I began using the vector-based graphics platform, Adobe Flash, and found that it lends itself to developing these drawing and drafting-like as opposed to painting functions. Flash Actionscript makes it fairly easy to program eccentric functions like splat and wire frame. Other platforms (Processing, later releases of Flash) could be used to create functions that mimic painters' tools. I created the initial functions of the interactive drawing program to see if I could mimic splattering and slinging of paint. I wanted a tool that balances control and accident so the rendered image is modified something like texture, viscosity, gravity, and momentum modify brush strokes. I attempted to introduce the look of spontaneity and improvisation using random number generation to function like the accidental sling and splat of wet paint on canvas. The result to date is an eccentric digital drawing tool with somewhat recognizable brush and line functions, but with randomness and accident modifying the digitally rendered object. I am just partly successful in creating brush, splat, and ribbon functions that create marks as if slung on paper rather than drawn. However, in attempting the original goal I created a number of other, more interesting tools. The wire frame, ribbon, and perspective functions, as well as plot, grid, import, and splat have generated as yet limitless possibilities for new drawings.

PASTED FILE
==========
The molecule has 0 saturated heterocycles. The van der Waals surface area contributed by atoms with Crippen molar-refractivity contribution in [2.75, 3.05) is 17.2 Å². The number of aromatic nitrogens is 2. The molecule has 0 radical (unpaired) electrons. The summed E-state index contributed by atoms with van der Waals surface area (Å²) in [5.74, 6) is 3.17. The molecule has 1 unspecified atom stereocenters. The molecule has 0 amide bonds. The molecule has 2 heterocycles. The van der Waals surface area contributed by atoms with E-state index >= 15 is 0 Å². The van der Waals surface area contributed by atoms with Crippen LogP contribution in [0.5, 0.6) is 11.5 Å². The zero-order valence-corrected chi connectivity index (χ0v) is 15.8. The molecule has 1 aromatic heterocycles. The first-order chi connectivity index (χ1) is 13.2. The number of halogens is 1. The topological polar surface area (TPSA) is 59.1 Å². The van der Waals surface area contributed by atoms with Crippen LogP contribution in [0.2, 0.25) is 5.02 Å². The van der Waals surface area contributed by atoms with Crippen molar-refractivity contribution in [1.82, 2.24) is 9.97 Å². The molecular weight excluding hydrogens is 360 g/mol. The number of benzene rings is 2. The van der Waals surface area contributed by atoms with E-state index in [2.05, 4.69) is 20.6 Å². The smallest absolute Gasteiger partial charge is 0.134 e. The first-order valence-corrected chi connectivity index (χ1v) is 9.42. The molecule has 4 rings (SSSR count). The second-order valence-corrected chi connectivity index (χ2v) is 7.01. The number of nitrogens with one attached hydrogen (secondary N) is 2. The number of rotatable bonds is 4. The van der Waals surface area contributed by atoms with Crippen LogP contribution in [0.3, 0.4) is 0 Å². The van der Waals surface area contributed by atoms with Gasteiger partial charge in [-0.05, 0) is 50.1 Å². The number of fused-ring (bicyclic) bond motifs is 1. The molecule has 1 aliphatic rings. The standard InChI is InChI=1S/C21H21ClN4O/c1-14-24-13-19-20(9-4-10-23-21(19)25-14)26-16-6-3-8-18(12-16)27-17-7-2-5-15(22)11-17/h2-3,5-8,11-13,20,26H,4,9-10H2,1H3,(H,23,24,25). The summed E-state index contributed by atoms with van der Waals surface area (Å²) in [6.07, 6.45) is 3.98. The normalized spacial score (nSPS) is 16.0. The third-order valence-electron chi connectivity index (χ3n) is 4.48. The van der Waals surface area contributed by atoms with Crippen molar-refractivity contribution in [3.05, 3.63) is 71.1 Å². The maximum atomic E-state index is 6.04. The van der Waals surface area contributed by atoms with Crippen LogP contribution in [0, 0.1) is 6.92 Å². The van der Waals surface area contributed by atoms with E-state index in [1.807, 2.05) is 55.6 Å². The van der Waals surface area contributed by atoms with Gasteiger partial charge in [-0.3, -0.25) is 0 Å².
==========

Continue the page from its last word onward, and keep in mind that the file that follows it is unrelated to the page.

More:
I find creativity in writing software similar to painting or drawing. Some digital artists concentrate the creative process entirely in their software development. I have attempted something half way in between with a drawing program that gives considerable control back to the user, providing interaction. Digital art software and traditional media differ in that software shifts the creative process, sometimes entirely, toward the development of the tool. At one extreme the entire look of the drawing or digital art can be determined in software. Randomness can be interjected to make each rendering slightly different. However, I think I have yet to see any digital art that approaches the quality of traditional painting and drawing when the artist simply creates a program and uses randomness to vary each rendering. I have no problem taking this approach with my home page because it's only a web-based portfolio. I am, however, promoting the concept that when digital tools return control to an artist through interactive functions then the artist can create new, good art.

Developing software can be no less creative than the process of selecting and refining the tools of traditional media. When software is written to create drawing tools then the possibility of the end product drawing might not exist without the software. I have an idea what the software tool will provide before I code it, and I may even sketch or lay out a sample rendering. The process begins as a concept sometimes including a drawing, moves to coding, then back to drawing.

Creating software sometimes leads to accidental discoveries as spontaneous as painting and drawing. The tool I offer partly determines the result, but I leave the rest up to the decisions of the user, and to accident.